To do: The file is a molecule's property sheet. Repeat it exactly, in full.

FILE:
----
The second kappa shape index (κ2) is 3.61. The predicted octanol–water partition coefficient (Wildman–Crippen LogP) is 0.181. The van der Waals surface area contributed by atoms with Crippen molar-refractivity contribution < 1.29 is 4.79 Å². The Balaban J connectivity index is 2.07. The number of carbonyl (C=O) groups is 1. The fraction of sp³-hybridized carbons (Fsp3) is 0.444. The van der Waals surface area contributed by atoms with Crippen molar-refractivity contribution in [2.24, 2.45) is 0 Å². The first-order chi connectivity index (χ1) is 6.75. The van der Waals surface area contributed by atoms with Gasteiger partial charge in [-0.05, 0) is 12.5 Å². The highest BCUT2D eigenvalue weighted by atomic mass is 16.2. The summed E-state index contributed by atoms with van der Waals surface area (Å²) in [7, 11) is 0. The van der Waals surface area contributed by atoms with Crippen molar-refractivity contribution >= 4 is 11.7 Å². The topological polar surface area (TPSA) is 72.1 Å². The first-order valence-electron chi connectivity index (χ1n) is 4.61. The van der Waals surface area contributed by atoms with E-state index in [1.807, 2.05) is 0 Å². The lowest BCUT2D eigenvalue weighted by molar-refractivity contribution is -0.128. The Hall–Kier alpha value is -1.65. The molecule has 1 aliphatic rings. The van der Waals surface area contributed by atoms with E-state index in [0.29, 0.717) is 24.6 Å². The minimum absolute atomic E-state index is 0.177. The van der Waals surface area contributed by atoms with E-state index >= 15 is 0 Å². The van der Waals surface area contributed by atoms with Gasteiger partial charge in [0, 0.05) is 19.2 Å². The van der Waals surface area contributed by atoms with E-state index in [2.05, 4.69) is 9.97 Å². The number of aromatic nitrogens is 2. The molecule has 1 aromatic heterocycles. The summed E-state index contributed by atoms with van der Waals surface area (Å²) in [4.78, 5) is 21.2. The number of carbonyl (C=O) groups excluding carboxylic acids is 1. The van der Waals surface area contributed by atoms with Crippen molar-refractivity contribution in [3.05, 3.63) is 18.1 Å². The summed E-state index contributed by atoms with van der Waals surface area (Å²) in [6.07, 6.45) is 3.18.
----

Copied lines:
The second kappa shape index (κ2) is 3.61. The predicted octanol–water partition coefficient (Wildman–Crippen LogP) is 0.181. The van der Waals surface area contributed by atoms with Crippen molar-refractivity contribution < 1.29 is 4.79 Å². The Balaban J connectivity index is 2.07. The number of carbonyl (C=O) groups is 1. The fraction of sp³-hybridized carbons (Fsp3) is 0.444. The van der Waals surface area contributed by atoms with Crippen molar-refractivity contribution in [2.24, 2.45) is 0 Å². The first-order chi connectivity index (χ1) is 6.75. The van der Waals surface area contributed by atoms with Gasteiger partial charge in [-0.05, 0) is 12.5 Å². The highest BCUT2D eigenvalue weighted by atomic mass is 16.2. The summed E-state index contributed by atoms with van der Waals surface area (Å²) in [7, 11) is 0. The van der Waals surface area contributed by atoms with Crippen molar-refractivity contribution >= 4 is 11.7 Å². The topological polar surface area (TPSA) is 72.1 Å². The first-order valence-electron chi connectivity index (χ1n) is 4.61. The van der Waals surface area contributed by atoms with E-state index in [1.807, 2.05) is 0 Å². The lowest BCUT2D eigenvalue weighted by molar-refractivity contribution is -0.128. The Hall–Kier alpha value is -1.65. The molecule has 1 aliphatic rings. The van der Waals surface area contributed by atoms with E-state index in [0.29, 0.717) is 24.6 Å². The minimum absolute atomic E-state index is 0.177. The van der Waals surface area contributed by atoms with E-state index >= 15 is 0 Å². The van der Waals surface area contributed by atoms with Gasteiger partial charge in [0, 0.05) is 19.2 Å². The van der Waals surface area contributed by atoms with E-state index in [2.05, 4.69) is 9.97 Å². The number of aromatic nitrogens is 2. The molecule has 1 aromatic heterocycles. The summed E-state index contributed by atoms with van der Waals surface area (Å²) in [4.78, 5) is 21.2. The number of carbonyl (C=O) groups excluding carboxylic acids is 1. The van der Waals surface area contributed by atoms with Crippen molar-refractivity contribution in [3.05, 3.63) is 18.1 Å². The summed E-state index contributed by atoms with van der Waals surface area (Å²) in [6.07, 6.45) is 3.18.